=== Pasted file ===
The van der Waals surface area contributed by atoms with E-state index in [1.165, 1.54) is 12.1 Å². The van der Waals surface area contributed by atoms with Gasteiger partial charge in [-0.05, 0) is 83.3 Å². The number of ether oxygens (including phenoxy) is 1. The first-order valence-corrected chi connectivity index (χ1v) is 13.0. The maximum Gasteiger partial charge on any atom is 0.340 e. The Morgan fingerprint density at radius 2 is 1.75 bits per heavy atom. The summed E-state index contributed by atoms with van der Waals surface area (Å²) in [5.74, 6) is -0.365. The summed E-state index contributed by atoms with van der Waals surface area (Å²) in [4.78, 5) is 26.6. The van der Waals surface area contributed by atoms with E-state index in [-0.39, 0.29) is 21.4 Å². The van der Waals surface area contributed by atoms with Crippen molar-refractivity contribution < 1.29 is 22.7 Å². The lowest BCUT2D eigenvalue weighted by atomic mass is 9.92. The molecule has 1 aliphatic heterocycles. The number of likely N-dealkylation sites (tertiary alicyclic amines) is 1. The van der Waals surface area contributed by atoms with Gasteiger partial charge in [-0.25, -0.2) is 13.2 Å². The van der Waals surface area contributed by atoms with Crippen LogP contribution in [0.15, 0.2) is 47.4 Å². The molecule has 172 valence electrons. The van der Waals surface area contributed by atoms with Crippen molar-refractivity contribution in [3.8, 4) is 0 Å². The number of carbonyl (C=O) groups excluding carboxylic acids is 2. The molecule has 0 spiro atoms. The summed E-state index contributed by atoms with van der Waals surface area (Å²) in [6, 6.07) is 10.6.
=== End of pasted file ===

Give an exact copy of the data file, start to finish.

The van der Waals surface area contributed by atoms with E-state index in [1.165, 1.54) is 12.1 Å². The van der Waals surface area contributed by atoms with Gasteiger partial charge in [-0.05, 0) is 83.3 Å². The number of ether oxygens (including phenoxy) is 1. The first-order valence-corrected chi connectivity index (χ1v) is 13.0. The maximum Gasteiger partial charge on any atom is 0.340 e. The Morgan fingerprint density at radius 2 is 1.75 bits per heavy atom. The summed E-state index contributed by atoms with van der Waals surface area (Å²) in [5.74, 6) is -0.365. The summed E-state index contributed by atoms with van der Waals surface area (Å²) in [4.78, 5) is 26.6. The van der Waals surface area contributed by atoms with E-state index in [-0.39, 0.29) is 21.4 Å². The van der Waals surface area contributed by atoms with Crippen molar-refractivity contribution < 1.29 is 22.7 Å². The lowest BCUT2D eigenvalue weighted by atomic mass is 9.92. The molecule has 1 aliphatic heterocycles. The number of likely N-dealkylation sites (tertiary alicyclic amines) is 1. The van der Waals surface area contributed by atoms with Gasteiger partial charge in [-0.25, -0.2) is 13.2 Å². The van der Waals surface area contributed by atoms with Crippen LogP contribution in [0.15, 0.2) is 47.4 Å². The molecule has 172 valence electrons. The van der Waals surface area contributed by atoms with Crippen molar-refractivity contribution in [3.8, 4) is 0 Å². The number of carbonyl (C=O) groups excluding carboxylic acids is 2. The molecule has 0 spiro atoms. The summed E-state index contributed by atoms with van der Waals surface area (Å²) in [6, 6.07) is 10.6.